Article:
‘Can’t really believe it’: Liberty woman brings home trophy buck
Liberty woman brings home trophy buck
LIBERTY — When Abby Heatley went into the woods this hunting season, she wasn’t going specifically for a trophy buck. She walked out on Dec. 2 with the monster of a lifetime — an 18-point Tioga County whitetail.
“I don’t expect to get anything like that ever again,” she said.
Hunting is so deeply a part of Heatley’s life that she doesn’t remember when she first started — literally. She was out in the woods with her dad as early as 2 years old.
“I grew up in the woods,” Heatley, now 18, said. “My family are all big hunters.”
Like a lot of young hunters, Heatley began practicing for big game using a .22-caliber Crickett rifle.
When she was able to hold larger guns, it was her turn to start bagging trophies.
She shot her first turkey at 9 years old and her first buck at 11. And she does it all, including archery.
“I really like archery because you feel the adrenaline of it,” she said. “You have to wait until the deer get within 20 to 30 yards. It’s a real buildup of excitement.”
She got her first archery buck in eighth grade. This most recent buck makes three with a rifle and three with a bow.
In October, Heatley went to Wyoming where she got two antelope — a buck and a doe.
She said that experience was good for her as a hunter.
“It was interesting to hunt in a completely different area,” she said.
Heatley typically hunts at a cabin a short distance from her house in Liberty. There are about 30 members.
“I had been out all archery season with no luck,” Heatley said. “I’d come home and sit out back with the bow any free chance I had.”
On opening day of rifle season, she was out from dawn until dusk and then after school throughout the week.
Her dad Bryan, mom Brandy and brother Dalton all had already gotten nice-sized bucks for the season, she said. On Dec. 2, her luck changed.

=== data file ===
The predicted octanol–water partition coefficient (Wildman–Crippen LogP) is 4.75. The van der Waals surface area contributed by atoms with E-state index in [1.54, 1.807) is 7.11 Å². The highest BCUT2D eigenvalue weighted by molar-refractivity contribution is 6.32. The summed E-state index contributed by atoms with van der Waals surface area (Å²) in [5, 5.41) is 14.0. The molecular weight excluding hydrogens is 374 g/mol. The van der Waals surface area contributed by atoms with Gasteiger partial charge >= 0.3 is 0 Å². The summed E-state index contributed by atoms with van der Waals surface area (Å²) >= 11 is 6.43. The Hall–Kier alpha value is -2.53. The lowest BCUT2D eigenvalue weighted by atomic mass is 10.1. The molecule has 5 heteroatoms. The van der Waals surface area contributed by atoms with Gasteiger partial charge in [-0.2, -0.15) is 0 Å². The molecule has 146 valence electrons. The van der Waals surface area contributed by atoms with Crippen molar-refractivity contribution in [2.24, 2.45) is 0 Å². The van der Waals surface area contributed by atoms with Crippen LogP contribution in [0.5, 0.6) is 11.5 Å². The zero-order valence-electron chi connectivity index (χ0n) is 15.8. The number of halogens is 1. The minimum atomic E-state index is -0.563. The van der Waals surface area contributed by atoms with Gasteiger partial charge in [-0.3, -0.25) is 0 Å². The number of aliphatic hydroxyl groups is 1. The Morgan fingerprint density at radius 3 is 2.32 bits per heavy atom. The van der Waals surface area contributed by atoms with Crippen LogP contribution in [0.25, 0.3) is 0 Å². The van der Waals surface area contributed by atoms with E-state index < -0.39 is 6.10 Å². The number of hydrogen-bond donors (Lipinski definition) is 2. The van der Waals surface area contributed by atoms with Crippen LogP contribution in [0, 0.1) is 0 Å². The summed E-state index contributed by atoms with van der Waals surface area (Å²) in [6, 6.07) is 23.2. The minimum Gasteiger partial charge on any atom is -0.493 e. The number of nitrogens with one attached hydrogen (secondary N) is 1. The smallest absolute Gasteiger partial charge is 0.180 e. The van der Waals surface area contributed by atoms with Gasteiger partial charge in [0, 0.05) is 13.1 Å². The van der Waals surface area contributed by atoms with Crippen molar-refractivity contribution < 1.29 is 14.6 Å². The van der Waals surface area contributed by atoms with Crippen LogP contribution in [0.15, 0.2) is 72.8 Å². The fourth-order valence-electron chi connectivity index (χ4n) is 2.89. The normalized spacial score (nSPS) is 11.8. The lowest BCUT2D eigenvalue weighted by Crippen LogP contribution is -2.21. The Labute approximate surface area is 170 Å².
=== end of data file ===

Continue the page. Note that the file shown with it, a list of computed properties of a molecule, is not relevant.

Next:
That Saturday morning, she and some of the other members of the cabin were setting up a drive. Many of them already had gotten their bucks for the season, so they were walking through patches of forest, trying to stir any bucks in Heatley’s direction.
The drive started about an hour after daylight.
“I was out there by myself watching all the scenery and enjoying the woods, and the deer just start running all over the place,” Heatley said. “I thought I was in the middle of a stampede. There were doe running back and forth.”
Seventy yards to Heatley’s right, she saw about 10 does. Figuring a buck was nearby, she scanned the field.
“I looked to my right and saw antlers standing in the bushes,” she said. “They towered up over the sapling so I whipped the rest of my gun over.”
In a panicked second, she couldn’t find the buck in the scope. But when she readjusted she saw him and took a single shot at about 50 yards with her .308 bolt-action rifle.
Right after the shot, she worked the action to put another cartridge in and waited a few anxious minutes.
“It happened so quick I didn’t have time to react,” she said. “The adrenaline didn’t kick in until after. I was crying because I knew I just shot that big one. I couldn’t contain it, but I had to try because the drive was still going on.”
When she saw the other hunters’ vibrant orange move closer, she put on her backpack and started to walk to where she had hit the buck.
“I couldn’t find any blood, but I knew I hit him … I saw that I hit him. So I was panicking a bit,” she said.
When the other hunters met up with her, she told them she hit the big buck and where it went.
“We all lined up and started walking towards where it ran and I heard someone say ‘There it is,’ “ Heatley said. “I had a big smile on my face and ran up to it. I saw the antlers sticking up off the ground. I was shaking so bad. The guys with us were standing around it and were speechless … I still can’t really believe it.”